World Famous in New Zealand
However, it is also a fantastic tree for forest regeneration. It’s one of the first trees to re-establish itself in deforested areas, with its taller cousin Kanuka usually establishing itself under the protective Manuka canopy before poking through and establishing a new forest height.
The Manuka is lovely in flower, with both a pink and white flowering variety. The flowers and leaves let off a sweet scent and play a role in supporting bee, gecko, and bug populations that then support the bird populations. This makes it a great candidate for native regeneration, fenced-off creeks and also around the home. Its scented leaves provide a nice aroma around the garden or farm and will thrive in most soils.
Being an early frontier tree, the Manuka has a shorter life span (30-50 years) as the rest of the forest usually grows over the top of it.
Cleaning Up Air and Water Ways
Research from the Centre for Integrated Biowaste Research has conducted studies around improving rural and urban areas with native trees. They have discovered the roots systems of Manuka and Kanuka inhibit the growth of E. coli and other pathogens. The time taken to get a 90% reduction of in E. coli was just five and eight days for Manuka and Kanuka respectively compared with 93 days for rye grass.
Both Manuka and Kanuka have been found to thrive under high fertility environments coming from Biowaste, which deviated from the general understanding that they survive best in low fertility environments. What’s more, the total amount of nitrate leached under manuka was just one third of the nitrate leached under pasture. Where urea was added to the soil, the nitrate leached under manuka and kanuka was 25 times less than under radiata pine.
The root architecture of the manuka and kanuka plays a key role in affecting their interactions with pathogens and nitrogen. They create routes of preferential infiltration, compared with pasture, which draws biowaste and water into the root systems, where the antimicrobial effect takes place.
Findings from this and further studies are suggesting strong results planting out livestock exclusion zones, next to water ways, with manuka and kanuka as well as for the use of effluent disposal of farming and urban sources. You can read more about this here.
Traditional And Medicinal Uses
There are traditions of using the leaves in tea to reduce fevers and treat stomach and urinary problems. With the arrival of Cook, they made teas and even beer from the leaves. It was said to be surprisingly reasonable, but hard to know what reasonable might be when you have been at sea for 4 months….
The bark has traditional qualities as a sedative, mouthwash, as well as a treatment for both diarrhea and fever. The bark has good waterproofing properties and was utilized in thatching for roofs.
Even the gum from the Manuka was used as a moisturiser, to soothe skin burns and as well as to settle a cough.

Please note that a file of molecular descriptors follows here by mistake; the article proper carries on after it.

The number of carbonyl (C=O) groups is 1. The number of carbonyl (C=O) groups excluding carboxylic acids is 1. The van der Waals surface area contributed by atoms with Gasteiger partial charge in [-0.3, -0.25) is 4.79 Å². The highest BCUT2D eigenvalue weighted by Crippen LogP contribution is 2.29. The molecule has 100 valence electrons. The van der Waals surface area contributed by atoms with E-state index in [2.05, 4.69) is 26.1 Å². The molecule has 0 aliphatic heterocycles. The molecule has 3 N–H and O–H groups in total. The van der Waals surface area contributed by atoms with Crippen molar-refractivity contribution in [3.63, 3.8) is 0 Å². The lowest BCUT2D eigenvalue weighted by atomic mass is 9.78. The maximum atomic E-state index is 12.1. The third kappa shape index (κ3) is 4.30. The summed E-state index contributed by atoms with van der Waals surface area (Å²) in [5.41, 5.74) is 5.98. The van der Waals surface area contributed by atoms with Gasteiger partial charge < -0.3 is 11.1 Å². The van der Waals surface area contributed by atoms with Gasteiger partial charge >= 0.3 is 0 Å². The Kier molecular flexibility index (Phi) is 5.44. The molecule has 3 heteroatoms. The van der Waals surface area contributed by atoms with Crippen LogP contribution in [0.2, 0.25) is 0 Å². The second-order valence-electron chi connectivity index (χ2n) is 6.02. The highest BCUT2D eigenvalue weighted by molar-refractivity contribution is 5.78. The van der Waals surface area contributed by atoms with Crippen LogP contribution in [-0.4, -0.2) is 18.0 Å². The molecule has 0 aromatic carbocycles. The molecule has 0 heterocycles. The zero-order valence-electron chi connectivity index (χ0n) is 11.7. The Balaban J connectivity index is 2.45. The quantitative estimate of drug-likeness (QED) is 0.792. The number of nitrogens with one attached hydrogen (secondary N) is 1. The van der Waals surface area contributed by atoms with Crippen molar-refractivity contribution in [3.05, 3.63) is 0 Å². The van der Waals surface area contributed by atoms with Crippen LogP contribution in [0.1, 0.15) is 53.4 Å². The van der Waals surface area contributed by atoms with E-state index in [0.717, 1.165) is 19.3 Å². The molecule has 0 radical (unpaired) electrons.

The hard red Manuka wood itself is used for tooling and furniture as it has a straight grain and is hard. It also adds a good flavor for smoking meats. The Maori used it for a range of implements such as paddles, weapons, spade blades, bird spears.
There is currently research needed to break the species down into different entities, as they have almost completed a study on Kanuka showing 11 entities. Interestingly, Manuka is also found in Tasmania.
One of the useful side effects of doing burn-offs was encouraging manuka regrowth rapidly in the areas of deforestation. This is in part due to the established fungi mycorrhiza, helping with the uptake of nutrients in the roots system. As the Manuka is quickly overgrown by the next stage of the forest, these burn-offs would allow the manuka to come through for a generation.
On the farm
With the 2025 fencing off of creeks on farms around the country, it is important to choose trees that will provide the best flow-on effects to the farms around them. Manuka filters nitrogen near the waterways, and provides biodiversity benefits around the rural areas. It is in the mix of our preferred waterway species. It is generally not preferred by animals to eat.
Looking after your Manuka
Manuka differs from Kanuka in that it will hold its seed pods year-round. They love to open up after intense heat and smoke and scatter their numerous seed. The seeds themselves are tiny and have very little food storage. Therefore they need to germinate quickly and then compete aggressively with each other until one wins out over the others. The natural spacing of Manuka is around one tree every couple of square meters.
You will need to sow the seed over a good drainage mix, and very lightly cover and place in a steady moisture environment keeping the soil temperature above 18 degrees. They love full sunlight from an early age. It is a fast-growing shrub and its very hardy.
Manuka does have to contend against the Manuka beetle and its larvae
It produces a dark gold honey, with a sweet taste. An amazing property of honey is that it will not go off! If you find your honey has hardened off, simply place the jar in a pot of warm water.
Honey in general has long been used for healing and antimicrobial properties. Manuka Honey also contains DHA dihydroxyacetone and methylglyoxal which have powerful anti-bacterial and anti-inflammatory enzymes for fighting bacterial infections. Its cousin Kanunka has AGP which is said to have different healing properties, but it has not been thoroughly tested yet.
Due to the demand for Manuka honey, there has been a lot of replanting of Manuka. However, the Manuka is designed to just set up the forest for the next generation of trees. As the research in Kanuka continues hopefully some positive aspects are identified in the honey produced so the Manuka forests can convert into the longer-lasting Kanuka Forests. Check out our guide to some simple differences between Manuka and Kanuka.